03/26/2015 06:22 pm ET Updated May 26, 2015

10 Times and Ways Parents Should Tattle

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Look, I've been a mother of a teen and a willing ear to several friends and parents of teens who have found themselves in precarious situations. We have all learned something about one of our kid's friends or one of our friend's kids that we are not sure what to do with. We may have learned that our daughter's perfectly lovely friend is smoking marijuana several times per week, or that your son's best friend has confided (and not to his parents) that he is struggling with depression. These are among the trickiest of all situations, particularly if you have learned this information from your child. Here, you find yourself between a rock and a very hard place. On the one hand, you don't necessarily want to go directly to the child's parents and betray your child's confidence, but you don't necessarily want to ignore the information either.

What's a parent to do?

Listen to me carefully here, and please feel free to write to me and chime in. I've seen these types of situations go terribly awry and go extremely well. There are a number of pointers to keep in mind before choosing action or inaction.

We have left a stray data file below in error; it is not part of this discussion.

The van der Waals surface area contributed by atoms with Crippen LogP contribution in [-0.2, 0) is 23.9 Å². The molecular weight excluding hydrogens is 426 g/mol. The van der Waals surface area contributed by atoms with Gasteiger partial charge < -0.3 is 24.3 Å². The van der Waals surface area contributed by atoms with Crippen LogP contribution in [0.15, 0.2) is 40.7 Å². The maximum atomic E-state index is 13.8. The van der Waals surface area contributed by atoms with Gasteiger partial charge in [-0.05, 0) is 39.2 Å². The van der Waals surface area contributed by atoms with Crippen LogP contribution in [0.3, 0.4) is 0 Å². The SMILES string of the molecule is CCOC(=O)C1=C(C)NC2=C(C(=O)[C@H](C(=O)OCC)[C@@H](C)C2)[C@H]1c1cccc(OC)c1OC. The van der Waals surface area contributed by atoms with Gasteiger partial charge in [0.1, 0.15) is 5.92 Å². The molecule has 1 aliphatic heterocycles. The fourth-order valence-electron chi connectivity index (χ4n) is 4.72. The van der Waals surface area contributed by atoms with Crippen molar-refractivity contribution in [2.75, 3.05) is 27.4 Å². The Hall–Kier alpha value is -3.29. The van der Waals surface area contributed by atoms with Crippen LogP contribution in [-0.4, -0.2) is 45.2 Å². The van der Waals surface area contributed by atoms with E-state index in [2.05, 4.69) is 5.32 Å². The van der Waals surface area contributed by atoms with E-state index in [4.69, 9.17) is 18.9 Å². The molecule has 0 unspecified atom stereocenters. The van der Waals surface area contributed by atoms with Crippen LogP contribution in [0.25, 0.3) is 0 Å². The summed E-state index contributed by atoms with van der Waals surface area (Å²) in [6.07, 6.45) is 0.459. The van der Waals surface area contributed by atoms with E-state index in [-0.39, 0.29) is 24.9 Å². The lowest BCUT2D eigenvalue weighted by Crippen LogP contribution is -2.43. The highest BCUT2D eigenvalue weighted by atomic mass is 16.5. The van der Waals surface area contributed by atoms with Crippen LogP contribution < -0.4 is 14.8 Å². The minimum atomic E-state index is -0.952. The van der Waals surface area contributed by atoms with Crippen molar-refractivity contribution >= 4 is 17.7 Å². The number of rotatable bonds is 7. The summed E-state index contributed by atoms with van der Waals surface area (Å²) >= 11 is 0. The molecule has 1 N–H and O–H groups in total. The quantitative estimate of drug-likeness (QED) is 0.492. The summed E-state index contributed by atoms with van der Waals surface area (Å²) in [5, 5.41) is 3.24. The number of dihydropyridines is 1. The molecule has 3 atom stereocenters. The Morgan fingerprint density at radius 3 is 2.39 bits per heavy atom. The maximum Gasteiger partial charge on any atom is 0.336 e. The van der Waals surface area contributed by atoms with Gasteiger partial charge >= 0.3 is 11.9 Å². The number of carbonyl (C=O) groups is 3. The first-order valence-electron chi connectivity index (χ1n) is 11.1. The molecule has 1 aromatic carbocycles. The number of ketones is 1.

1. Consider that your child may feel in over his or her head and may be confiding in you with the hope that you will intervene. If you sense that this is the case, call the child's parent and let him know what is going on.

2. Before calling a parent, ask yourself if you are coming from a place of good intention.
Look at yourself in the proverbial mirror and ask yourself if you truly care or if you are simply sharing gossip.

3. If you do call a parent, let him/her know that you will keep this information between the two of you and that you have no intention of making this community information-gossip that is.

4. Before calling another teen's parent, let your child know. Your child may be a little upset, but at least she will not be blindsided.

5. You may want to ask the parent not to reveal the source of information to their child. Theinformation is more important than the source and may protect your relationship with your child.

6. If your teen is up to it, give her the opportunity to encourage the friend to talk to her parents herself.
This is not the likeliest outcome, but it's worth a try.

7. Think about whether or not you would want this information shared if it was your child. If the answer is an unequivocal yes, then by all means pick up the phone.

8. If you believe that there is an abusive situation going on, you may want to call the school. School personnel are mandated reporters of abuse.

9. Know that you may lose some friends in this process, because we are all very sensitive about our kids, right?
Better though to lose a friend then to kick yourself for holding on too tightly to information that would help the child by being shared.


10. Listen closely to your heart and gut and pray for the best.
We are after all a community.